Going after Milton Friedman
When hedge fund CEOs, presidential candidates and college professors shout that something is wrong with capitalism as practiced, they are — unwittingly in most cases — attacking a long-deceased, 800-pound gorilla in the economy.
The backdrop: Thirteen years after his death, Nobel laureate Milton Friedman — a 5-foot-tall University of Chicago economist — continues to exert a dominant hold on public opinion with his stark call for a stripped-down, profit-making-only role for business. But the Friedman Doctrine, as some call it, is under threat as Americans attempt to make sense of the anger in the roiled U.S. heartland, beset by hollowed-out cities, bankrupt pension plans, and decades of flat wages.
What's happening: In recent months, hedge fund billionaire Ray Dalio, BlackRock CEO Larry Fink, numerous Democratic presidential candidates and others have called for a more socially minded corporate America.
But if Friedman were alive, he, with mighty certainty, would have some choice words in response.
- Friedman's thinking was best boiled down in a 1970 essay in the NYT magazine in which he called a business focus on social outcomes "pure unadulterated socialism."
- Writing amid the public turmoil flowing from the Vietnam War and attacks on corporations, he said businessmen who embrace social responsibility were "unwitting puppets of the intellectual forces that have been undermining the basis of a free society these past decades."
- The sole duty of a corporation was not to get involved with social good, but "make as much money as possible while conforming to their basic rules of the society."
Over the subsequent years and decades, Friedman's philosophy became orthodoxy, visible in tax law, accounting standards, business school curricula, and deep-seated corporate and societal attitudes. "There is a 'before-Friedman' and an 'after-Friedman' when it comes to corporate social responsibility," said Jennifer Burns, a professor at Stanford and the author of a forthcoming biography of Friedman.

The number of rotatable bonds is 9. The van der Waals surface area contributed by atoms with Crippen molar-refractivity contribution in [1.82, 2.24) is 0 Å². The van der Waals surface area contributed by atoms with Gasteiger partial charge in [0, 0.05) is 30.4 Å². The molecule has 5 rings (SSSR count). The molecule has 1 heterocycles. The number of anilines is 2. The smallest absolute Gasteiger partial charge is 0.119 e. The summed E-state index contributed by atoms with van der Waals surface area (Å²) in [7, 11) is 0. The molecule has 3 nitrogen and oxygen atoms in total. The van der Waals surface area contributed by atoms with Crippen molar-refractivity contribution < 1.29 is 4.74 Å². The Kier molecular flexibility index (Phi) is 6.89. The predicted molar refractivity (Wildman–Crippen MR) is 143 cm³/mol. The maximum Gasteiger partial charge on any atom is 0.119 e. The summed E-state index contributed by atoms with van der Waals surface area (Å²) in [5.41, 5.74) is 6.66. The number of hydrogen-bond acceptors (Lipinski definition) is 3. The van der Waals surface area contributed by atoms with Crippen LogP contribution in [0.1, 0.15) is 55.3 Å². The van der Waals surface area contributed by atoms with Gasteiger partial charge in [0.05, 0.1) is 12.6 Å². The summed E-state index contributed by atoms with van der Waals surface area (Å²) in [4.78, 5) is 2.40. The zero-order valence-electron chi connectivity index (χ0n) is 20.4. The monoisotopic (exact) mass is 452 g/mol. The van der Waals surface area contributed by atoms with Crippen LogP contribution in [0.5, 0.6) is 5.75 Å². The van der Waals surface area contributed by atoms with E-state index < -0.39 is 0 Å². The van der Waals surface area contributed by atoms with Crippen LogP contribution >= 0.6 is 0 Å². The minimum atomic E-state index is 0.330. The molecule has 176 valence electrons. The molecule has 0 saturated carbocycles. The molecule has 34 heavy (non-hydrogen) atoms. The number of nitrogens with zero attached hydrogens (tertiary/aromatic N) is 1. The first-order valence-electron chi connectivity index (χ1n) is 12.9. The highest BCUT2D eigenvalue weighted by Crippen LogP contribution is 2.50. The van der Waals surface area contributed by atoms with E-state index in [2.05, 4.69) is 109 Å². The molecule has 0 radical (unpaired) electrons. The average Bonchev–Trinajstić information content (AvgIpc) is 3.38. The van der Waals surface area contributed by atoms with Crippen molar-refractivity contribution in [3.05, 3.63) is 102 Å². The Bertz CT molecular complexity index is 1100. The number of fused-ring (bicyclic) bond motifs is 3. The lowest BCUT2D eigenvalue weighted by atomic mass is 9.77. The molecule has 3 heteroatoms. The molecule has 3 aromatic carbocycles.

- In his defense, scholars say Friedman cleared away prior decades of muddle-headed corporate inefficiency because he "understood that by having corporations focus on one objective, we can hold them accountable," said Charles Calomiris, a professor at Columbia University.
- But critics say corporate America needs to take a broader view of its societal role, including greater responsibility for employees and their community. Friedman "fit an earlier age very well — when excessive regulation, taxation and New Deal-era controls held back American business competitiveness," said Bruce Mehlman, a leading policy lobbyist.
- "But the right answer for 1970s America is no longer optimal for 2020 America. Friedman was visionary for his time, but the pendulum needs to swing back," said Mehlman, whose latest presentation includes a slide on Friedman (slide 19).
Dalio's and Fink's firms did not respond to requests for comment. But leading economists contacted for this post said they do not see a lot of meat in complaints voiced by the business community and others.
- Larry Summers, a professor at Harvard and director of the National Economic Council under President Obama, said that the Friedman Doctrine "is being more seriously attacked by commentators, but I don’t anticipate big changes in practice."
- "More speeches by CEOs about social responsibility and inequality will not change my perspective. Restraint in lobbying for tax breaks and regulatory relief would change my view but I have seen little of that."
- Robert Gordon, a leading economist at Northwestern said: "Despite some noise from far-left Democratic candidates like Elizabeth Warren and Bernie Sanders, I don’t see any prospects for change in the current philosophy of American corporations in maximizing shareholder value."
Some Friedman acolytes came to regret core views, since the pursuit of self-interest sometimes led companies, such as Enron, "to do things that were not in the interest of shareholders," said Richard Sylla, a professor emeritus at New York University.
Yet a lot of the criticism may be getting Friedman wrong, said Chester Spatt, a professor at Carnegie Mellon. It would be entirely consistent with his orthodoxy for a company to equate taking care of a social responsibility with its best service to its shareholders, he said.
The bottom line: Adam Posen, president of the Peterson Institute for International Economics, said the system needs a shakeup. But he is not confident it's coming: "We need tax-based reallocation and investment, as well as increased worker and environmental protection to make a positive change. Milton Friedman opposed that too, which his view on profits reinforces."